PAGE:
1 – Discovering Inventions with Customers
On wearing clothes, here are the steps:
- Buy clothes online or in-person
- Remove packaging, tags, and sometimes pins
- Put on your outfit based on occassion/context for the next period or day
B: More Steps
- With underwear, you typically put it on one leg at a time
- Dawn socks (if you’re wearing pants, sex should come first)
- Pants are typically pulled up one leg at a time
- Fasten the front
- Add belt (usually optional)
- Put on shirt (important: do this before putting on deodrant)
- (Very optional) wear a hat
D: Pain Points
- Saving for clothese
- Selecting clothes to wear for specific occassions and that look good together
- Washing, drying, and storing clothes
- Clothes wear down after repeated use and cleaning
E: Lean Canvas
- Problem – Globally, people spend $1.9 trillion on clothes each year, and it’s a lot of work after that—from putting on outfits to cleaning clothes to cleaning and storing these everyday items
- Solution – An everyday, stylish robe for all occassions that can be housed in a special container that uses light and specialized air filters to clean it after every use (based on research about using lights to clean materials)
- Key metrics – A) Sales, B) Ratio of production to consumption, and C) customer feedback
- Unique value proposition – A comfortable, stylish clothing line of everyday-wear robes that customers can wear comfortably in contexts ranging from the board room to around the house and in bed
- Unfair advantage – The simple, quick cleaning method means there’s no need to launder clothes, worry about storage, or ever wonder what to wear again
- Channels – Online marketplace that offer limited options to simplify the clothing selection process; there will be three price points (“Convenient,” “Stylish,” and “Elite”) — the different levels will have three color options A) Light gray, B) Light gray with black seems/edges, and C) Color choose (any color with a CMYK code for dying); promotion will be 100% online and leverage influencers’ audiences to get the word out
- Customer segments – general customers will be busy individuals who want to look professional/stylish but are limited on time; early adopters will include folks with tech-based jobs and work remotely, so what they wear has limited impact on how they’re perceived professionally
- Cost structure –
- Product storage
- Digital marketing
- Revenue streams – SmartWear robe sales
F: Customer Discovery
Over time, I’ll need to interview a cross-section likely customers iteratively. First, I’ll interview people who work from home, especially in tech-centered industries. The next segment will be stay-at-home parents who are looking for comfort and convenience. In time, I will need to refine the robe’s features based on what busy office-based professionals are looking for and what they could wear to ensure their appearance in the robe won’t sacrifice credibility and reputational capital.
2 – “BIG Ideas” Continue to Flow
This process, especially the Lean Canvas, could be used as a call to action. Perhaps I could end each podcast episode with a call-to-action encouraging listeners to take one step toward building a more equitable future over the course of the series. So often, calls-to-action are direct and immediate. What if I shared an overview of this process and asked listeners to iteratively identify an everyday technology and explore who they would improve it. The hook would be: Just as systems and structures of oppression have been developed over the past few centuries to marginalize and opress individuals, each of us has the capacity to do the opposite, create systems, processes, and technologies that make life easier, even better, for more people.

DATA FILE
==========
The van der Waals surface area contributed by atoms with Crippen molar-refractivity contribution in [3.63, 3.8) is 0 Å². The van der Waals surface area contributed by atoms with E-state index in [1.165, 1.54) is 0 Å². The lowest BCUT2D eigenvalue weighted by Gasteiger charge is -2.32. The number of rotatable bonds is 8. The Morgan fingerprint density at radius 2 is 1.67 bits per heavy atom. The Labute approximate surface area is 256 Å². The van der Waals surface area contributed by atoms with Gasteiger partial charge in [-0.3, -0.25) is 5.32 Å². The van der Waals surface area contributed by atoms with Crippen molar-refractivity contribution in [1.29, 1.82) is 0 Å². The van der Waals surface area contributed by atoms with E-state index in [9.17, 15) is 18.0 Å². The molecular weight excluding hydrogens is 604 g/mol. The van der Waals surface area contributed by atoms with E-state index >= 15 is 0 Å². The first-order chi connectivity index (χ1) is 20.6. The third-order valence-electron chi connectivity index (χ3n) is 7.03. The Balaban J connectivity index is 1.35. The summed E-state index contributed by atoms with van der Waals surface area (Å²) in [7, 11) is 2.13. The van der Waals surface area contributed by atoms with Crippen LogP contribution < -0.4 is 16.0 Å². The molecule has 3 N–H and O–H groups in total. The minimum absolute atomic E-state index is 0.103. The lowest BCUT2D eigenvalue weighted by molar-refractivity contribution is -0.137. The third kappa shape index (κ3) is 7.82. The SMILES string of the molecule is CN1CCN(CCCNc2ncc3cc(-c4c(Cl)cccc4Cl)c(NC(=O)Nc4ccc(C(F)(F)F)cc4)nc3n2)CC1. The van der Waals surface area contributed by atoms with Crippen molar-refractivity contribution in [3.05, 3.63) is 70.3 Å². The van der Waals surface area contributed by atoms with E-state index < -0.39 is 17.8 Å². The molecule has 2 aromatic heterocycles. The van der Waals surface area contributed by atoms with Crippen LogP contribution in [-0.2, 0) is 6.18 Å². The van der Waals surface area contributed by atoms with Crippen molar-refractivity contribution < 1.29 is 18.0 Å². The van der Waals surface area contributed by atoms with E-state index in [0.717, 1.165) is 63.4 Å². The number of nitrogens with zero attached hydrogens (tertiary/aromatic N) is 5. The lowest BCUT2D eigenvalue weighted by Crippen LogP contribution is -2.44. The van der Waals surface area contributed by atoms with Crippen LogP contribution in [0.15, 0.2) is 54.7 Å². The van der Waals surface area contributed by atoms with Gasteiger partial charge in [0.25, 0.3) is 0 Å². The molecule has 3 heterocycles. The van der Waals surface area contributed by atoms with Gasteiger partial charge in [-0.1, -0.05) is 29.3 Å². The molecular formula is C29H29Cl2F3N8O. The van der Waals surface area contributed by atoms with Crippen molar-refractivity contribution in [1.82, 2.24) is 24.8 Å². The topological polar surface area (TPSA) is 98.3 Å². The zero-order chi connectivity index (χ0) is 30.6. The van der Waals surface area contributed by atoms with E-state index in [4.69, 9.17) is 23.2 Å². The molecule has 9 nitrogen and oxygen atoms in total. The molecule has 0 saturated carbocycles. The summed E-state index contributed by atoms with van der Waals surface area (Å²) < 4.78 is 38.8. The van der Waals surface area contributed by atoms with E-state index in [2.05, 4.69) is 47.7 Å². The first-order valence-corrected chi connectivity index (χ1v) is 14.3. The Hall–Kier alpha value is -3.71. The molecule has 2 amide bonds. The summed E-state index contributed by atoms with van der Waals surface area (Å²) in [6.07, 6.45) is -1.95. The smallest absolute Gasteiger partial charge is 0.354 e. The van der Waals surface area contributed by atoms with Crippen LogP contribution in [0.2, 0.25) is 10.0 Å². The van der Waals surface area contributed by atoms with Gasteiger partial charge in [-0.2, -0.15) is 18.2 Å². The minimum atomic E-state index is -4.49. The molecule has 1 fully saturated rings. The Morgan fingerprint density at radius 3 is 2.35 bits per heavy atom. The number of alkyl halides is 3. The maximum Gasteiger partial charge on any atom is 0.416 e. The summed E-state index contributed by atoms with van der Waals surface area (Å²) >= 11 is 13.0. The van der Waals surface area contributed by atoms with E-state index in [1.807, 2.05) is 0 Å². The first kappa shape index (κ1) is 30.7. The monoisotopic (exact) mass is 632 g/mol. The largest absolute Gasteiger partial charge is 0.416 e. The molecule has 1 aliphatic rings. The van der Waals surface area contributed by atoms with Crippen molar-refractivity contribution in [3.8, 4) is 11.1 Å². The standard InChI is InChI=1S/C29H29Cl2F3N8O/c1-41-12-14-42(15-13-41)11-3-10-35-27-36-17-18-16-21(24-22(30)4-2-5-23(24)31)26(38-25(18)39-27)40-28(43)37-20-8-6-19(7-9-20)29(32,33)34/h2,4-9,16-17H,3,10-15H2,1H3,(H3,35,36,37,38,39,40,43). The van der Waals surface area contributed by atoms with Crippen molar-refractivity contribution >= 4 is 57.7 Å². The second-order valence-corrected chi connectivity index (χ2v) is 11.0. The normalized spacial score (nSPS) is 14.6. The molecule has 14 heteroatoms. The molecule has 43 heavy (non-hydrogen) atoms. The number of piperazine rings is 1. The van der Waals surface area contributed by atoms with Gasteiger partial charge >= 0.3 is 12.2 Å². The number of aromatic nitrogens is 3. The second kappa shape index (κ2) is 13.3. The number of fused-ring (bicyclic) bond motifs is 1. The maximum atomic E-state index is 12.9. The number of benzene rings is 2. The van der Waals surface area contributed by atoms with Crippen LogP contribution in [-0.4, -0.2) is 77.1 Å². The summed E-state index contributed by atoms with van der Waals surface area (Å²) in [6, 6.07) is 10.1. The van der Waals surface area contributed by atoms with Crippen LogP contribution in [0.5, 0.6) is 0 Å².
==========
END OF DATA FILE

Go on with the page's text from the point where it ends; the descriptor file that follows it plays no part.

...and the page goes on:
3 – Weapons of Math Destruction by Cathy O’Neil (pp. 140 – 160)
This section focuses on how the process of accessing loaned capital has historically been a “good ol’ boy” system. In recent years, with the proliferation of credit scores and related checks, discrimination and bias have codified the worst of previous credit application processes and expedited the rate of marginalization. As O’Neil points out:
Consider the nasty feedback loop that e-scores create. There’s a very high chance that the e-scoring system will give the borrower from the rough section of East Oakland a low score. A lot of people default there. So the credit card offer popping up on her screen will be targeted to a riskier demographic. That means less available credit and higher interest rates for those who are already struggling. (p. 144)
Thus, individuals who would have been previously been denied access to capital because of their race, ethnicity, geography, socioeconomic status continue to be denied credit just at an alarming rate and with more “tells” about who they are based on the troves of data creditors have access to. What’s more, rather than being denied credit, they can fall prey to predatory lending practices that make their current position—one where they are desparate for credit—worse due to limited offerings with exorbitant interest rates.
Taking this a step further, employers increasingly run credit checks on applicants or current employees seeking a promotion. The irony is that employment would likely result in a better handling of financial hardships. And often enough, people applying for jobs are considered “untrustworthy” and “unreliable” because circumstances in life prevent them from meeting their financial obligations. Enter yet another vicious cycle.
Solutions, however, do exist. The algoritms that shape our lives are fallable—their creators know that—and these big data processes can be adjusted through feedback loops. Unfortunately, much of these technologies operate in the shadows or are considered too complex to be wrong.